Long-Term Investments

AAA

DEFINITION of 'Long-Term Investments'

An account on the asset side of a company's balance sheet that represents the investments that a company intends to hold for more than a year. They may include stocks, bonds, real estate and cash.

INVESTOPEDIA EXPLAINS 'Long-Term Investments'

The long-term investments account differs largely from the short-term investments account in that the short-term investments will most likely be sold, whereas the long-term investments may never be sold.

A common form of this type of investing occurs when company A invests largely in company B and gains significant influence over company B without having a majority of the voting shares. In this case, the purchase price would be shown as a long-term investment.

RELATED TERMS
  1. Warren Buffett

    Known as "the Oracle of Omaha", Buffett is Chairman of Berkshire ...
  2. Reintermediation

    1. Individuals withdrawing funds from nonbank investments such ...
  3. Balance Sheet

    A financial statement that summarizes a company's assets, liabilities ...
  4. Alternative Asset

    Any non-traditional asset with potential economic value that ...
  5. Long-Term Assets

    1. The value of a company's property, equipment and other capital ...
  6. Asset

    1. A resource with economic value that an individual, corporation ...
RELATED FAQS
  1. What are some common examples of noncurrent assets?

    Noncurrent assets are not expected to be liquidated within one year. Some common examples of noncurrent assets are tangible ... Read Full Answer >>
  2. How is liquidity risk captured by the cash conversion cycle (CCC)?

    Liquidity risk is captured by the cash conversion cycle (CCC) through the use of days inventory outstanding, days sales outstanding ... Read Full Answer >>
  3. What are the differences between absorption costing and variable costing?

    Absorption costing includes all costs, including fixed costs, in figuring the cost of production, while variable costing ... Read Full Answer >>
  4. Can a business ever be too small to issue commercial paper?

    There are effective – though not legal – restrictions on the size of commercial paper issuers. Any company can issue commercial ... Read Full Answer >>
  5. What does inventory turnover tell an investor about a company?

    The inventory turnover ratio determines the number of times a company's inventory is sold and replaced over a certain period. ... Read Full Answer >>
  6. What is a deferred tax liability?

    A deferred tax liability is an account that is listed on a company's balance sheet and occurs when its taxable income is ... Read Full Answer >>
Related Articles
  1. Investing Basics

    Reading The Balance Sheet

    Learn about the components of the statement of financial position and how they relate to each other.
  2. Investing Basics

    How To Make A Winning Long-Term Stock Pick

    Discover the key elements of a good long-term investment and how to find them.
  3. Markets

    Introduction To Fundamental Analysis

    Learn this easy-to-understand technique of analyzing a company's financial statements and reports.
  4. Options & Futures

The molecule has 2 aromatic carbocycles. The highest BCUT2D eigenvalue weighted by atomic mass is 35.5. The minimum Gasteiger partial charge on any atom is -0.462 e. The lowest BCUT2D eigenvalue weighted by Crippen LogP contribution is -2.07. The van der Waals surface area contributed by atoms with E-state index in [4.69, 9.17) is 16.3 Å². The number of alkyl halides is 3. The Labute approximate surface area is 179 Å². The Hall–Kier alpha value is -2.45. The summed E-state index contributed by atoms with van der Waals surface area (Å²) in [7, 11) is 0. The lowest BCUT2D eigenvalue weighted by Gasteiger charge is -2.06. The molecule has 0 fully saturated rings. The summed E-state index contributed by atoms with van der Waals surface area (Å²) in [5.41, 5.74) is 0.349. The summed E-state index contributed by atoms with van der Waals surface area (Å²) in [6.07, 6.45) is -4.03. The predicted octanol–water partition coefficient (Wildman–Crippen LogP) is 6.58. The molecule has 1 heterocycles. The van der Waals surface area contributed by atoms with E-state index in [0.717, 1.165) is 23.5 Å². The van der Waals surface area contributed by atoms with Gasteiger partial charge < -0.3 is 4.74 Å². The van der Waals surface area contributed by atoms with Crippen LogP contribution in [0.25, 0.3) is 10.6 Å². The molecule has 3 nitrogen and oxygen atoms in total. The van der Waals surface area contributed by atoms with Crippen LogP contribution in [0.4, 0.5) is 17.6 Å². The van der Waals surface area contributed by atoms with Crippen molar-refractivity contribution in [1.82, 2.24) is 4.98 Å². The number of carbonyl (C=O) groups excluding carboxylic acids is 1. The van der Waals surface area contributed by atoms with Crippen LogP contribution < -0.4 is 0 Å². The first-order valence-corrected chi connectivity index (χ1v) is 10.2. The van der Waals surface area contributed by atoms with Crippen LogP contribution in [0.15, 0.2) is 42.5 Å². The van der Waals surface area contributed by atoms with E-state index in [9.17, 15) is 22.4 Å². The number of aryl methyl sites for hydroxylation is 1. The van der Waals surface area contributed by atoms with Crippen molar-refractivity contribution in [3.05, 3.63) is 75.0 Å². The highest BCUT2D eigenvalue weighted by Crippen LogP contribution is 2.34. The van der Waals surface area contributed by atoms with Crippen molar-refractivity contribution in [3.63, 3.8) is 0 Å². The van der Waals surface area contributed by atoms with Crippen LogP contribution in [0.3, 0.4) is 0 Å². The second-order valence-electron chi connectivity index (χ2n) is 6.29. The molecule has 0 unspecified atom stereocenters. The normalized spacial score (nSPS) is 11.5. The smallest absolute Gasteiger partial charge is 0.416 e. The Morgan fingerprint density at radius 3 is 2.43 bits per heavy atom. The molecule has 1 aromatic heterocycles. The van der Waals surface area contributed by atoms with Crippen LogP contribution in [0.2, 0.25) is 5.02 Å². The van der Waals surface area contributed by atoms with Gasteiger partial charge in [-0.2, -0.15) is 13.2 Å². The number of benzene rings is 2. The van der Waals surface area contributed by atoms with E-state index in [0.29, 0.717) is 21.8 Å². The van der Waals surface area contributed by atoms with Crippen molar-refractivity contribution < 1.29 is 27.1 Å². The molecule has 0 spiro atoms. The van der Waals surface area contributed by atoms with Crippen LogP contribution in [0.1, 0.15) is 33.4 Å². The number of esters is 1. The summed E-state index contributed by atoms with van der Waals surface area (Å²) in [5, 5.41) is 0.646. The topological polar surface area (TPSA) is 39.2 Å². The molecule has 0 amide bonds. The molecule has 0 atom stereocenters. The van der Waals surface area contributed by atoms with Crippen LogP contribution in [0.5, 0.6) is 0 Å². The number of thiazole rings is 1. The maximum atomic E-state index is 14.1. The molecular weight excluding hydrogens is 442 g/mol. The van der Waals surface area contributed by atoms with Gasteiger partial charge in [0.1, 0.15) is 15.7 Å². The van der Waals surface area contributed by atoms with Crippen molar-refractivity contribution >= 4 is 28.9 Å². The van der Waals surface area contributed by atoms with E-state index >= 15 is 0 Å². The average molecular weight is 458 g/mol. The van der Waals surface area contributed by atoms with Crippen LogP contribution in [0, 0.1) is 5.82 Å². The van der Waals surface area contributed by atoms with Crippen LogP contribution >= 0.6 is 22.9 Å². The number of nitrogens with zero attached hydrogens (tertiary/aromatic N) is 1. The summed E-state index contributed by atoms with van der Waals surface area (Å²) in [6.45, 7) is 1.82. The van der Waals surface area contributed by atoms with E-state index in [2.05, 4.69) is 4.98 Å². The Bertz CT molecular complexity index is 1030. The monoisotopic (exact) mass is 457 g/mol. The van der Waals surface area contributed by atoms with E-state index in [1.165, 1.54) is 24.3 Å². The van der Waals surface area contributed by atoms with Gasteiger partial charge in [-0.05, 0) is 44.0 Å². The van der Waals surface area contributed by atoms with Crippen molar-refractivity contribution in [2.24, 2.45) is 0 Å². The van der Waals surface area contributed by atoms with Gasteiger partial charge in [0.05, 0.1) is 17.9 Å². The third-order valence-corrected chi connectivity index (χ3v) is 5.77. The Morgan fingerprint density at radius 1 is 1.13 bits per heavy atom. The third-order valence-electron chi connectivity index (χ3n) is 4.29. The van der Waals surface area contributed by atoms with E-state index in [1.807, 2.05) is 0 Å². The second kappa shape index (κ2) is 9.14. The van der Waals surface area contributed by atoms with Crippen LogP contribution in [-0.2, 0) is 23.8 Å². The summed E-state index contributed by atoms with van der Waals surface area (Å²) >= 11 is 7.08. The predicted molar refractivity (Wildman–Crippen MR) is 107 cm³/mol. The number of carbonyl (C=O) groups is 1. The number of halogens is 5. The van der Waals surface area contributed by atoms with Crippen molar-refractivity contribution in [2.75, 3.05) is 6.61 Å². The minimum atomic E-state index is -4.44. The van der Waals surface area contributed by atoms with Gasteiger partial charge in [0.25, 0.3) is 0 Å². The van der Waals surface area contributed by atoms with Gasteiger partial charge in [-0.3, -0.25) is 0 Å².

Advanced Financial Statement Analysis

    Learn what it means to do your homework on a company's performance and reporting practices before investing.
  5. Investing Basics

    Explaining Write-Downs

    A write-down is a reduction in the book value of an asset because it is overvalued compared to the market value.
  6. Investing

    Apple or Google: Which is the Better Bet?

    Apple and Google have made many investors rich since the turn of the century. Which is more appealing going forward?
  7. Economics

    What is Involved in Inventory Management?

    Inventory management refers to the theories, functions and management skills involved in controlling an inventory.
  8. Economics

    What are Noncurrent Assets?

    Noncurrent assets are property that a company owns that will last for more than one year.
  9. Fundamental Analysis

    How Microsoft & Apple's Balance Sheets Compare

    Looking at two iconic companies, Microsoft and Apple, whose balance is sheet is stronger and where?
  10. Economics

    Explaining Activity-Based Costing

    Activity-based costing (ABC) is a managerial accounting method that assigns certain indirect costs to the products incurring the bulk of those costs.

You May Also Like

Hot Definitions
  1. Butterfly Spread

    A neutral option strategy combining bull and bear spreads. Butterfly spreads use four option contracts with the same expiration ...
  2. Unlevered Beta

    A type of metric that compares the risk of an unlevered company to the risk of the market. The unlevered beta is the beta ...
  3. Moving Average - MA

    A widely used indicator in technical analysis that helps smooth out price action by filtering out the “noise” from random ...
  4. Yield Curve

    A line that plots the interest rates, at a set point in time, of bonds having equal credit quality, but differing maturity ...
  5. Productivity

    An economic measure of output per unit of input. Inputs include labor and capital, while output is typically measured in ...
  6. Variance

    The spread between numbers in a data set, measuring Variance is calculated by taking the differences between each number ...
Trading Center